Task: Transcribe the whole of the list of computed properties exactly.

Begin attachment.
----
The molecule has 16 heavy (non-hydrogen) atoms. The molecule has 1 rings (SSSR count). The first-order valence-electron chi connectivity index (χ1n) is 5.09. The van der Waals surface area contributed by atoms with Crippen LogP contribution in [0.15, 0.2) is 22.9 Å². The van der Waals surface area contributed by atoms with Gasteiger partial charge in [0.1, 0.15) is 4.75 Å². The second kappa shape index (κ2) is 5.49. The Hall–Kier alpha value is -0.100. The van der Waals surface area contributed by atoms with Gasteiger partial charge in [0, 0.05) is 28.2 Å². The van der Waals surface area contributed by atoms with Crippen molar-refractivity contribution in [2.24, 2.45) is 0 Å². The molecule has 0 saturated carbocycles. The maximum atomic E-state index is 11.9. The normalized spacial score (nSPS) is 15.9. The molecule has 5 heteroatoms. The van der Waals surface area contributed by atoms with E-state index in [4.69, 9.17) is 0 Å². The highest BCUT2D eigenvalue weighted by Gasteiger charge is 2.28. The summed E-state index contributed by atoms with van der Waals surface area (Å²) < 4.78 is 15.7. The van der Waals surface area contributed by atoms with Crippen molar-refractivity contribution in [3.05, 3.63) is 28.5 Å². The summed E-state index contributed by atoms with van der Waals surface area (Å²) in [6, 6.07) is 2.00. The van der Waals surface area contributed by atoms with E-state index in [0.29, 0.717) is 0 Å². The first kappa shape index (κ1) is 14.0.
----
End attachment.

The molecule has 16 heavy (non-hydrogen) atoms. The molecule has 1 rings (SSSR count). The first-order valence-electron chi connectivity index (χ1n) is 5.09. The van der Waals surface area contributed by atoms with Crippen LogP contribution in [0.15, 0.2) is 22.9 Å². The van der Waals surface area contributed by atoms with Gasteiger partial charge in [0.1, 0.15) is 4.75 Å². The second kappa shape index (κ2) is 5.49. The Hall–Kier alpha value is -0.100. The van der Waals surface area contributed by atoms with Gasteiger partial charge in [0, 0.05) is 28.2 Å². The van der Waals surface area contributed by atoms with Crippen molar-refractivity contribution in [2.24, 2.45) is 0 Å². The molecule has 0 saturated carbocycles. The maximum atomic E-state index is 11.9. The normalized spacial score (nSPS) is 15.9. The molecule has 5 heteroatoms. The van der Waals surface area contributed by atoms with E-state index in [4.69, 9.17) is 0 Å². The highest BCUT2D eigenvalue weighted by Gasteiger charge is 2.28. The summed E-state index contributed by atoms with van der Waals surface area (Å²) < 4.78 is 15.7. The van der Waals surface area contributed by atoms with Crippen molar-refractivity contribution in [3.05, 3.63) is 28.5 Å². The summed E-state index contributed by atoms with van der Waals surface area (Å²) in [6, 6.07) is 2.00. The van der Waals surface area contributed by atoms with E-state index in [0.29, 0.717) is 0 Å². The first kappa shape index (κ1) is 14.0.